RFK Jr. Strikes at Deep State
Kennedy scion Robert F. Kennedy Jr. has penned a book calling for a new investigation into father’s assassination, and into Sirhan Sirhan’s guilt—or innocence—in that crime.
By S.T. Patrick
Early in the morning on June 5, 1968, Sen. Robert F. Kennedy lay flat on his back, bleeding onto the floor of the kitchen pantry at the Ambassador Hotel in Los Angeles. He had just won the California Democratic primary and was exiting the hotel after a late-night victory speech when shots were fired, leaving six wounded, including Kennedy. He was pronounced dead 26 hours later. Sirhan Sirhan was blamed for the murder and is still serving time in a California prison today. For many historians and the LAPD, the crime of the RFK assassination has been solved. That may change, however, as Kennedy scion Robert F. Kennedy Jr. calls for a reinvestigation of the murder.
In his new book, American Values: Lessons I Learned from My Family, the third of Robert and Ethel Kennedy’s 11 children openly calls for a reinvestigation of his father’s assassination, which occurred when RFK Jr. was 14 years old. His sister, Kathleen Kennedy Townsend, concurs that the crime against their father deserves a reexamination.
In December, RFK Jr. quietly visited Sirhan for three hours at the Richard J. Donovan Correctional Facility outside of San Diego. He had also spoken to witnesses and read the autopsy reports. If he was going to decide to call for a reinvestigation, he was not going to do so without evidence.
“I got to a place where I had to see Sirhan,” Kennedy revealed to The Washington Post.
Kennedy left Donovan Correctional even more steadfast in the view that his father had been killed by a second gunman and not by Sirhan. It is a perspective on the case that researchers such as Lisa Pease, Shane O’Sullivan, and Bill Turner have shared for decades.
Pease was mentioned twice in American Values. She had shared an internal CIA report with Kennedy. The report stated that RFK and his brother, slain president John F. Kennedy, had not known about the CIA plots on the life of Fidel Castro. Journalist Seymour Hersh, by way of CIA officer Sam Halpern, had argued that the Kennedys authorized the plots. The CIA’s own inspector general report—the last copy of which had been kept in a safe by CIA Director Richard Helms—stated that the CIA had told RFK only about the anti-Castro plots that had ended and not about the plots that were ongoing. Pease believes that one of these plots was then turned around and used on JFK.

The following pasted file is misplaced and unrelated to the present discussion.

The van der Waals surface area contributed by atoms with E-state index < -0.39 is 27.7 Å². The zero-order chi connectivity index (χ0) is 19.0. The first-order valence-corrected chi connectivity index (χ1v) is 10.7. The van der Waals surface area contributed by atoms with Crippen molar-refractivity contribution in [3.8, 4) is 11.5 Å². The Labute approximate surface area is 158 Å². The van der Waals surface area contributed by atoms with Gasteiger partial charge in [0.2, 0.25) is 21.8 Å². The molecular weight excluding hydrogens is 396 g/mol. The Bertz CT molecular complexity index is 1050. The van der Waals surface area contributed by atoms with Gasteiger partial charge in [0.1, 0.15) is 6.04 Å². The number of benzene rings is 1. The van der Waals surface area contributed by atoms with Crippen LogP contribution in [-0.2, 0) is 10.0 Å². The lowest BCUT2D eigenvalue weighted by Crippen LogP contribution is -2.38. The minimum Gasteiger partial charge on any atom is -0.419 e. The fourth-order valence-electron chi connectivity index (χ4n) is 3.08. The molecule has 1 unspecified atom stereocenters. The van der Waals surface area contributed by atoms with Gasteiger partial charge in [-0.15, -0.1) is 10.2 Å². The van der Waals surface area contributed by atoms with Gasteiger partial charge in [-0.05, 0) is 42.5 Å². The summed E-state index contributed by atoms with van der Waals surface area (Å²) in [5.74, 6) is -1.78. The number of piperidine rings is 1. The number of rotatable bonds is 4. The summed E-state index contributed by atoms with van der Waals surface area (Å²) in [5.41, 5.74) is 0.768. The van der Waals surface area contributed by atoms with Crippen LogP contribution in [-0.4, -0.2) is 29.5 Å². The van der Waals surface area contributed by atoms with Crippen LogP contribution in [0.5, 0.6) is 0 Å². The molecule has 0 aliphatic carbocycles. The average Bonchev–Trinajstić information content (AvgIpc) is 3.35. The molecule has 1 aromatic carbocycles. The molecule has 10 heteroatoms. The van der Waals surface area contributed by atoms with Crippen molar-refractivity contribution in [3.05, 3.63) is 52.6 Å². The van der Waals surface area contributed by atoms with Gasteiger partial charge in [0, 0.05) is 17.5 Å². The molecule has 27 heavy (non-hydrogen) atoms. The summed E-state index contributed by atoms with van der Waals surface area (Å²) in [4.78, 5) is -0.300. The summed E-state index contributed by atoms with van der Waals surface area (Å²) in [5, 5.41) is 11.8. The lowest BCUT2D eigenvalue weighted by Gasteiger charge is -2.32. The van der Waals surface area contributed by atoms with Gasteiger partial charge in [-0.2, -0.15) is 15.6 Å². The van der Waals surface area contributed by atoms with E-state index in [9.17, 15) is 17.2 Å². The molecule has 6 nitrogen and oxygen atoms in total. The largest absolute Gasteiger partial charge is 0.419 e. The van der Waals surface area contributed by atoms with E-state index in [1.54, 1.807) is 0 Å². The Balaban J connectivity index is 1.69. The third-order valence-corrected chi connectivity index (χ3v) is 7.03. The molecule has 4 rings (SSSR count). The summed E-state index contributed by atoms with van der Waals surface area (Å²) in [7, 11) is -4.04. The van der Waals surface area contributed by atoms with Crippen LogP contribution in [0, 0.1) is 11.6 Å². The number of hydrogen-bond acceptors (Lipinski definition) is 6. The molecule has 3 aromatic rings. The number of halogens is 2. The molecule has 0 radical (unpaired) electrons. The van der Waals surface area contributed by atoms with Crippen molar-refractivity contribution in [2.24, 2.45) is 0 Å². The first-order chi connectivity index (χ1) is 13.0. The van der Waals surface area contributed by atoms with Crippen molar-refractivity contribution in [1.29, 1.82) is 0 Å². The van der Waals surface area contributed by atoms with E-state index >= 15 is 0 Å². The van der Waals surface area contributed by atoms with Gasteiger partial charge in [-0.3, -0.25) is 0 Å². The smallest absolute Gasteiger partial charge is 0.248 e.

Many in the assassination research community have lauded RFK Jr.’s book as the first Kennedy strike against the deep state. Rev. Martin Luther King’s family has spoken about conspiracy in the assassination of MLK for years and have long questioned the guilt of James Earl Ray. John Kennedy Jr. and Caroline Kennedy never publicly advocated for a reinvestigation of JFK’s murder, and, until now, the children of RFK have kept similarly quiet.
In an interview with this writer, Pease discussed RFK Jr.’s entrance into the Kennedy research community.
“It was really important that those of us who are trying to tell the truth connect to each other,” Pease said. “So it was kind of inevitable that Bobby and the community would eventually connect.”
Pease, the author of the forthcoming A Lie Too Big to Fail: The Real History of the Assassination of Robert F. Kennedy, explained to this writer that the Sirhan family suffered just as much as the Kennedys. Because RFK would have viewed every person’s life as important, she argues that RFK Jr.’s new quest is as much about justice for Sirhan as it is about finding the truth about his father’s death.
Kennedy, now 64, is not the only person close to the case to call for a reinvestigation. Paul Schrade, who was shot in the head as he followed RFK into the pantry, is also advocating for a reopening of the case, as well as Sirhan’s innocence.
RFK was shot at point-blank range behind his ear. Sirhan was standing in front of him. At least 13 shots were fired. Sirhan’s gun held eight bullets.
While visiting Sirhan in prison would seem, to some, like a difficult, emotional act, Kennedy boiled the visit down to simple terms.
“My father was the chief law enforcement officer in this country,” Kennedy explained. “I think it would have disturbed him if somebody was put in jail for a crime they didn’t commit.”
Sirhan, now 74, has spent 50 years in prison for a crime he doesn’t remember. If RFK Jr. and his sister Kathleen can spur a deeper look into the case, Sirhan may finally be paroled after 30 years of failed attempts. For the son of the former attorney general, justice is what is sought.
S.T. Patrick holds degrees in both journalism and social studies education. He spent 10 years as an educator and now hosts the “Midnight Writer News Show.” His email is [email protected]